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Nirvana titanium heat exchange, double coil

Heat Pump Myths

Untruths abound about cost, operations

Popular Heat Pumps
Pentair: UltraTemp High Performance Heat Pump
Defining features: Uses an ozone-friendly refrigerant; 100% pure titanium heat exchanger, corrosion-free performance; LCD control board with menu-driven readout; AutoSet (time clock override) feature; automatic defrost feature; corrosion-resistant plastic composite cabinet; Emerson Copeland Scroll Compressor on 60-Hz, single-phase models
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JE Series Heat Pumps
Defining features: Working efficiently, JE pool heat pumps absorb free heat from the air and transfer it to the water, making the heating process ecological and cost-effective.

Frank Disher, owner of Poolwerx in North Richland Hills, Texas, says he sees a lot of misinformation going around about heat pumps.

Many online forums on heat pumps and the cost of operating them contain factually inaccurate information, he says, adding that this has led to the myth that heat pumps are not a good option for pools and cost a lot to operate.

“Pool professionals need to be careful who they take advice from regarding this topic,” Disher says. He has offered heat pumps to all of his customers over the last several years because he believes in their efficiency. “Investigate in your area what heat pumps will do. Good representatives from manufacturers are going to tell pool guys if they will not work for their clients. I haven’t seen [manufacturers] trying to push heat pumps beyond what the actual equipment can do.”

Dennis Olmerez, president of Florida Pool Heating in Coral Springs, appreciates heat pumps for his local market and installs them all the time. “Thirty years ago, heat pumps were lousy,” he says. “Gas heaters were just a tick better and solar was what pool heating was all about. Today, solar pool heating is the same technology it was then, gas has improved a bit, but heat pumps have completely changed. They’ve evolved with technology. They last longer, are more reliable and cost maybe one-fifth of what they did 30 years ago.”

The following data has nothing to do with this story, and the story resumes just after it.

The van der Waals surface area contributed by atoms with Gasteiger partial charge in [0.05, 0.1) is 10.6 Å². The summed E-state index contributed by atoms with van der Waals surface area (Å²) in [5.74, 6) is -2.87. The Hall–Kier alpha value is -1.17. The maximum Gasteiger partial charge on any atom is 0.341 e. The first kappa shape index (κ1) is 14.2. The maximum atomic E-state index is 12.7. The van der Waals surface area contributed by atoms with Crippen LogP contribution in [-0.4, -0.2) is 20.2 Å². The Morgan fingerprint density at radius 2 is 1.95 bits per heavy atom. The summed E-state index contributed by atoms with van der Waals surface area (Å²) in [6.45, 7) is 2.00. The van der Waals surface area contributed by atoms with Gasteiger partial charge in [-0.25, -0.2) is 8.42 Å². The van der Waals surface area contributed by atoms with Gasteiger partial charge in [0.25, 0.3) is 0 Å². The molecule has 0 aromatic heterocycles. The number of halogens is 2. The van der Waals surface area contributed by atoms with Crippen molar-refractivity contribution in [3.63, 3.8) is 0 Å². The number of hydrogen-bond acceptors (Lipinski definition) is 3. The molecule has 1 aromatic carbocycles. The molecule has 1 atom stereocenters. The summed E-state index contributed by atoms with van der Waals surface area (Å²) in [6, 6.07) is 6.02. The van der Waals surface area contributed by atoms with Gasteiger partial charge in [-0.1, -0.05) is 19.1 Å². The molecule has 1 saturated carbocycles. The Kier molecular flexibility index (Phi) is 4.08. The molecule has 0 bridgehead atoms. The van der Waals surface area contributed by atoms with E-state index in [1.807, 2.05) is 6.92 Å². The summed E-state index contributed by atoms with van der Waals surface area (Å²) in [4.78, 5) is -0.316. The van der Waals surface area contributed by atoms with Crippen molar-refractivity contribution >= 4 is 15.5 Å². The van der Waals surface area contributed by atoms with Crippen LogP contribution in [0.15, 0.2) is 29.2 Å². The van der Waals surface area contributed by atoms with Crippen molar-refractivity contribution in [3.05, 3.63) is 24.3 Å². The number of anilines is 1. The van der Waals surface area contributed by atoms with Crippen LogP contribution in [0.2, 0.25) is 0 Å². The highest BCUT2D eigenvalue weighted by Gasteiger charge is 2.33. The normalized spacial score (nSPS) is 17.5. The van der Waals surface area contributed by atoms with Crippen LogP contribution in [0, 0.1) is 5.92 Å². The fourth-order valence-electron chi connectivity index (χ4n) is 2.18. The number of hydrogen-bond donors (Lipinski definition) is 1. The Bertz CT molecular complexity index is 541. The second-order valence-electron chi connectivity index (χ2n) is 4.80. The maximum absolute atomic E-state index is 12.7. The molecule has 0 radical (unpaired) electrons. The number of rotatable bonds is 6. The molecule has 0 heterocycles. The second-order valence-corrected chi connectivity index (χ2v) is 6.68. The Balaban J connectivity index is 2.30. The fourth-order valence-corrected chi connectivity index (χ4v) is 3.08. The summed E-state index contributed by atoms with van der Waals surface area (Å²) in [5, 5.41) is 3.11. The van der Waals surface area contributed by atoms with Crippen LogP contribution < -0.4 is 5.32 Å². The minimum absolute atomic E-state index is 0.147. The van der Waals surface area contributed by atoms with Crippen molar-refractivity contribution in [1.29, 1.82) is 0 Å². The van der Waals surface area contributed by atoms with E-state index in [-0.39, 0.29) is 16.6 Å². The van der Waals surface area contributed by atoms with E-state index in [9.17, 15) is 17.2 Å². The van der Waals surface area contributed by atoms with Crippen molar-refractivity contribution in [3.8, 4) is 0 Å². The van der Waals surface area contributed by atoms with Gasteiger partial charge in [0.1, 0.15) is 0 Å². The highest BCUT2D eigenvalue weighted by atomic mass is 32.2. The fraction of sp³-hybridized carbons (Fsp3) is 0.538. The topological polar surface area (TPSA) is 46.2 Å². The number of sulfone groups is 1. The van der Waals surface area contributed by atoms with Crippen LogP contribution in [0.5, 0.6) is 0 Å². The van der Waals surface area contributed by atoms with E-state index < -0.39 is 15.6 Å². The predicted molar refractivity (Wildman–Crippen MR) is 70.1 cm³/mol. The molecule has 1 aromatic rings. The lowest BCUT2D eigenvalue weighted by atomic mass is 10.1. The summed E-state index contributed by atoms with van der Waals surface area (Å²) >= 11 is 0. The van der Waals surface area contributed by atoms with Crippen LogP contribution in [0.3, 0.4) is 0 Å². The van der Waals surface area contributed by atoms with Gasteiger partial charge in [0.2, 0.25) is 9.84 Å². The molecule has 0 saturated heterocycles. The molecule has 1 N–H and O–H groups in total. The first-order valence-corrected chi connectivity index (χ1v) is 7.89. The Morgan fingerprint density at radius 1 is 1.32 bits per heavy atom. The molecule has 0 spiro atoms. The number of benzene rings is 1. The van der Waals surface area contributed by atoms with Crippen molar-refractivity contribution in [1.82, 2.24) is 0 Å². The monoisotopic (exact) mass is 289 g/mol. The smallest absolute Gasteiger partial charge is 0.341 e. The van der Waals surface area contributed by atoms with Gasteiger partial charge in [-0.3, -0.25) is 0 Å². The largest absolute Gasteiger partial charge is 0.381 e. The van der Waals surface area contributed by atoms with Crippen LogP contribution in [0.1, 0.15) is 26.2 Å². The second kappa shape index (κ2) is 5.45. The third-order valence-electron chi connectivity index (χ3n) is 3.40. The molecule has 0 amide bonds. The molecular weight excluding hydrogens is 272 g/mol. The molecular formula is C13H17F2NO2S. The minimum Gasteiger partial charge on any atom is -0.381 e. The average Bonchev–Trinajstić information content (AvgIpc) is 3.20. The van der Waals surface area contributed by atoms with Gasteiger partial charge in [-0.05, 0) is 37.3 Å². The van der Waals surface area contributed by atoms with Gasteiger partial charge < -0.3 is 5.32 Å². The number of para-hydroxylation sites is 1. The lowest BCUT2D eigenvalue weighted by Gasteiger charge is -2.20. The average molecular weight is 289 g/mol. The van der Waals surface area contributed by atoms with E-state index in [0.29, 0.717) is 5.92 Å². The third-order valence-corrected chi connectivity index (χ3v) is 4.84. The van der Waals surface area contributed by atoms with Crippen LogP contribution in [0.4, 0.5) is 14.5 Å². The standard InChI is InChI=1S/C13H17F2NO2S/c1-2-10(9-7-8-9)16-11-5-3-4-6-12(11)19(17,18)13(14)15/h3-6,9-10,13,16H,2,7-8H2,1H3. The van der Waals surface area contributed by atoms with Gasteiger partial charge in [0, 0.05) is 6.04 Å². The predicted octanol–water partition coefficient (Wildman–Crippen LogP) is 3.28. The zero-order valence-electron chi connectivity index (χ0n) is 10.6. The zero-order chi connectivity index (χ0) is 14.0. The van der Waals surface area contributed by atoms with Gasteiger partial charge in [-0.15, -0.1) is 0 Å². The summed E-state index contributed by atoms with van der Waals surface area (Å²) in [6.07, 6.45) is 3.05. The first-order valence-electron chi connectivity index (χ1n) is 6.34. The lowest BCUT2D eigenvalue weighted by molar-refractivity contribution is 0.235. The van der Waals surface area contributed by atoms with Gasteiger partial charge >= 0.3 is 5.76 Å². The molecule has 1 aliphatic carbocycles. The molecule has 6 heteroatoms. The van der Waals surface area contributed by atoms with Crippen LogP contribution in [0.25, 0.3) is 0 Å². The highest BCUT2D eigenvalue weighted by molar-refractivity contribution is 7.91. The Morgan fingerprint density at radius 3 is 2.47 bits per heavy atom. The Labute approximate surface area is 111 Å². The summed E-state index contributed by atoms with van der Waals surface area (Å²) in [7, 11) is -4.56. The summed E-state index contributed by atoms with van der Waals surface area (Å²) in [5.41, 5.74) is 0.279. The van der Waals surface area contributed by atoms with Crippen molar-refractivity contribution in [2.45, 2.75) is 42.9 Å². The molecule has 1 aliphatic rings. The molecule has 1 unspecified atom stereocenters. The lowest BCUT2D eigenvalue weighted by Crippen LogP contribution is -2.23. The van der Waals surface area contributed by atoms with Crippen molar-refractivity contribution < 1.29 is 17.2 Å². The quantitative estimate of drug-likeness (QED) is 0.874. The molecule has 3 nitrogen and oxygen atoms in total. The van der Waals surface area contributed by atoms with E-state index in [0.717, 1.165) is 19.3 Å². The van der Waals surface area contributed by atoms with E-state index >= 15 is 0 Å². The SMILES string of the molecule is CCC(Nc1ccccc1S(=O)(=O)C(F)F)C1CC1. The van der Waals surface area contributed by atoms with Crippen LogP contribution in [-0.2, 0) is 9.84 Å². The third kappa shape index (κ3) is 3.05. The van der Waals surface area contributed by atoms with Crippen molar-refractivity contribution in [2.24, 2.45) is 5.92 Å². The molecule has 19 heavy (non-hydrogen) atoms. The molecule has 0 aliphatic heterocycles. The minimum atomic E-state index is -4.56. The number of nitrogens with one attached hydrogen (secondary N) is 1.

Hua Zhang, product manager of heating products for Hayward, says heat pumps generally cost more upfront than gas or propane but typically have a much lower annual operating cost because of their higher efficiency.

However, Zhang says, while heat pumps tend to last longer compared with gas or propane heaters, heat pumps take longer. Customers who want to heat their pool in a few hours are not the target heat-pump demographic, he says. If they are willing to plan ahead and let the heat pump run for a couple days before opening their pool for the season and they want a low energy-cost option for heat maintenance across a long period of time, a heat pump is their best investment.

“Heat pumps can be a great option for those who live in areas where natural gas or propane is not available,” says Jake Mendez, associate product manager of heat pumps for Pentair, “or if you live in regions with high fuel [rates] or low electricity costs.” Mendez adds that heat pumps are environmentally friendly because they operate on electricity as opposed to fossil fuels.

While heat pumps can operate in a wide range of climates and conditions, Mendez says environmental factors do play a role in their effectiveness. He says they perform best in regions with moderate to warm climates and moderate to high levels of humidity. Most pool heat pumps in the market today work efficiently as long as the outside temperature remains above 45 to 50 degrees Fahrenheit. Other times, a combination effort works best for the homeowner.

“If you want to use your pool when it’s very cold outside but don’t want the cost of always heating with a fuel gas heater, you could consider dual heat options,” says Geoffrey Pelsise, U.S. sales director for Nirvana, a pool heat pump manufacturer in Quebec, Canada. Pelsise often teaches pool professionals about the effectiveness of having a heat pump for most of the year and pairing it with a small gas heater when it’s too cold for the heat pump. He also recommends this type of dual heat option for homes where the electricity or breaker panel doesn’t have enough space for an adequately sized heat pump, allowing the consumer to still utilize the efficiency and cost savings of a heat pump most of the year.

If the customer already has their own solar energy panels for creating electricity, Pelsise says, a heat pump is the perfect pairing. “It is an incredible cost savings when you provide your own source of electricity to run your heat pump,” he says, adding that it could cost nothing extra to run the heat pump, depending on how much solar energy is produced. For a pool company, heat pumps offer a great profit margin. “This piece of equipment can bring in $1,000 to $2,000 of profit [for each unit sold],” Pelsise says. Some electrical companies and government entities are now offering rebates on heat pumping solutions, which help bring the initial cost in line with a gas or propane heater. Ultimately, for an average pool buyer, the pros of a heat pump can out-weigh any cons if it’s the right fit for that customer.

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